What’s the Next Big Thing in the ever-changing world of video formats and resolutions? By now, the answer is clear: 4K resolution and its delivery on Ultra HD (UHD) televisions, digital cinema platforms, and a wide and growing range of streaming video devices. With the emergence of new compression standards such as High-Efficiency Video Compression (HEVC), which offers a potential bit rate reduction of up to 50 percent over H.264, 4K services are looming ever brighter on the horizon.
Therefore, broadcasters and service providers are now gearing up to deliver 4K content to a wide range of services such as real-time TV channels delivered through cable IPTV or satellite, file-based delivery of VOD content, and streaming content over the Internet. Just as with the transition to HD broadcasting, operators have to figure out how to record 4K content, how to edit and package it, and how to display it. But all will be for naught if they overlook one critical element – quality testing.
Video quality testing requirements
In the near future, a critical success factor for broadcasters will be testing and analysis tools that can support any current and emerging formats including 4K. Although there is still a certain amount of SD content in the broadcast chain, the most practical testing tools focus on prevailing HD formats while also including support for SD, with the ability to test content from any compressed or uncompressed video source using today’s SDI-type interfaces.
Testing and analysis should focus on key resolution levels. At the bottom tier are the streaming formats for handheld devices and PCs, and directly above are today’s most active broadcast-level HD formats including 720p or 1080i. The next resolution tier is 1080p 50- or 60-frame rate, a format that’s often required for transmission of a live event over a dedicated network, in-production dailies, or an HD camera feed that needs to be transmitted for production purposes. The final tier, of course, is 4K resolution.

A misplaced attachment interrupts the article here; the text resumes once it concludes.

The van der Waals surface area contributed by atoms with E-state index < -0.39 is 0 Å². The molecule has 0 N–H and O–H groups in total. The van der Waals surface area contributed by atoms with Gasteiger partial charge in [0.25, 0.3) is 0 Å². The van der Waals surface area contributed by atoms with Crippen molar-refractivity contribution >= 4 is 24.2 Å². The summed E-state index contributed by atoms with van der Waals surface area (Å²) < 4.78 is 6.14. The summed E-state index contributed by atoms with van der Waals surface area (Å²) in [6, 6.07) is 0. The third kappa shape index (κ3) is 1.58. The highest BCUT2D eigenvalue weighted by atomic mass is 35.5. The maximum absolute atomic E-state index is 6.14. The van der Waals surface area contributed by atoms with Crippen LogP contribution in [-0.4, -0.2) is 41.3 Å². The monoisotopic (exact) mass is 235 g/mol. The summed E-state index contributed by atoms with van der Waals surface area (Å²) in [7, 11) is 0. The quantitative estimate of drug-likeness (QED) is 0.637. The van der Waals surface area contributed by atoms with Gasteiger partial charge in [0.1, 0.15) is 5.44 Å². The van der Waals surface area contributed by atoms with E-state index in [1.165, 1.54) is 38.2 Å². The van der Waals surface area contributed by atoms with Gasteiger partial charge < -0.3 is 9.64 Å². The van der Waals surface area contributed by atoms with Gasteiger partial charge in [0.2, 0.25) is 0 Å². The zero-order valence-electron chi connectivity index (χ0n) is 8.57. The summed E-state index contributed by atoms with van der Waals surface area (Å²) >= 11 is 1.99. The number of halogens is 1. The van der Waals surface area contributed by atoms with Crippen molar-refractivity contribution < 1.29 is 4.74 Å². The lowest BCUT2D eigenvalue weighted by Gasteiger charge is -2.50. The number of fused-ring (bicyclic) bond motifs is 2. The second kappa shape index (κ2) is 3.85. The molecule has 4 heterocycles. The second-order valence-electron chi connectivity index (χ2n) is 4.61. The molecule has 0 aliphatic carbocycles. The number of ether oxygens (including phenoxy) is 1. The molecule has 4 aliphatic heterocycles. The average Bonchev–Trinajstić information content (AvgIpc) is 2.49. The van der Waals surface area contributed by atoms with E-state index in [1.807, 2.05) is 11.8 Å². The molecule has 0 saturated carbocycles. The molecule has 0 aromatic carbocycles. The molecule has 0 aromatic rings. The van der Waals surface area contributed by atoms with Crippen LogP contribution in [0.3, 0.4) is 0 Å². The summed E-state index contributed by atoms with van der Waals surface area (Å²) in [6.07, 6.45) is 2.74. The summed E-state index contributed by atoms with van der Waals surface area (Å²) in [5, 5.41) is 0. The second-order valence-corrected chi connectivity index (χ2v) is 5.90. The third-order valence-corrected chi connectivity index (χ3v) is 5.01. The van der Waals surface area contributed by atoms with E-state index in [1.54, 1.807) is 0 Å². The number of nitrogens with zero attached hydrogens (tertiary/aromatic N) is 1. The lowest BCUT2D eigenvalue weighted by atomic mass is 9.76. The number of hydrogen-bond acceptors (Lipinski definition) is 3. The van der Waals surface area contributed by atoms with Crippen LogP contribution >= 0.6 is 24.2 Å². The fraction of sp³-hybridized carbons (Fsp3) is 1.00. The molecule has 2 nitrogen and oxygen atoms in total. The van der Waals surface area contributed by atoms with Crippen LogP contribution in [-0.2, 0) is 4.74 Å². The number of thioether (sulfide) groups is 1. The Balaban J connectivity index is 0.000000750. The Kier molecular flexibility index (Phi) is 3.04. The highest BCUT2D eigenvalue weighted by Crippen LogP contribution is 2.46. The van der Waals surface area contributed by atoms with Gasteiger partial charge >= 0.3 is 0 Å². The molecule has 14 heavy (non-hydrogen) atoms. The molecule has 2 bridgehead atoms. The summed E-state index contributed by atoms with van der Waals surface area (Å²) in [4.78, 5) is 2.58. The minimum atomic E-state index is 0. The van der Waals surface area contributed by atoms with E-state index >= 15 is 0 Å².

For 4K broadcasting, the most important capability will be the ability to ingest from any source, record it in 4K resolution, and then play it back in every resolution for delivery to every screen. This includes signals from an IP network, an uncompressed video infrastructure feed, or a file from the editing suite. A secondary requirement is the ability to decode any encoded file in the current MPEG or JPEG standards as well as emerging encoding standards such as HEVC. Finally, the system must be able to play back the content in every resolution required for delivery to every screen, from UHDTV and HDTV to mobile device resolutions.
What about audio?
In general, operators require three key audio quality measurements. The first is perceptual quality, which simulates a human perception test and creates a measurement that is as close as possible to an actual subjective study done in a standardized environment. An important benchmark for this is Perceptual Evaluation of Audio Quality (PEAQ).
Next are audio performance measurements that identify performance issues with audio devices or audio in the network chain. These tests enable operators to find audio faults such as silences, glitches, and audio/video offset (lip-sync inaccuracies). The testing system logs the failure and simultaneously records the offending video in a real-time test session.
Finally, testing for audio loudness has become extremely important with the adoption of global loudness standards. This involves applying loudness standards to every individual audio channel and reporting a measurement for a program as a group, as well as true-peak audio measurement.
4K quality correlates to success
As competition heats up in today’s multiscreen media landscape, the winners will be operators that can produce the most reliable, pristine signals and the best possible 4K viewing experience in every format and on every screen. Failure to do so can affect every aspect of a broadcasting operation: viewer satisfaction and loyalty, ad revenue, service level agreements, and compliance. Therefore, the right tools and approaches for analyzing 4K video quality will be essential for success in the coming world of 4K content delivery.
Adam Schadle is Vice President at Video Clarity.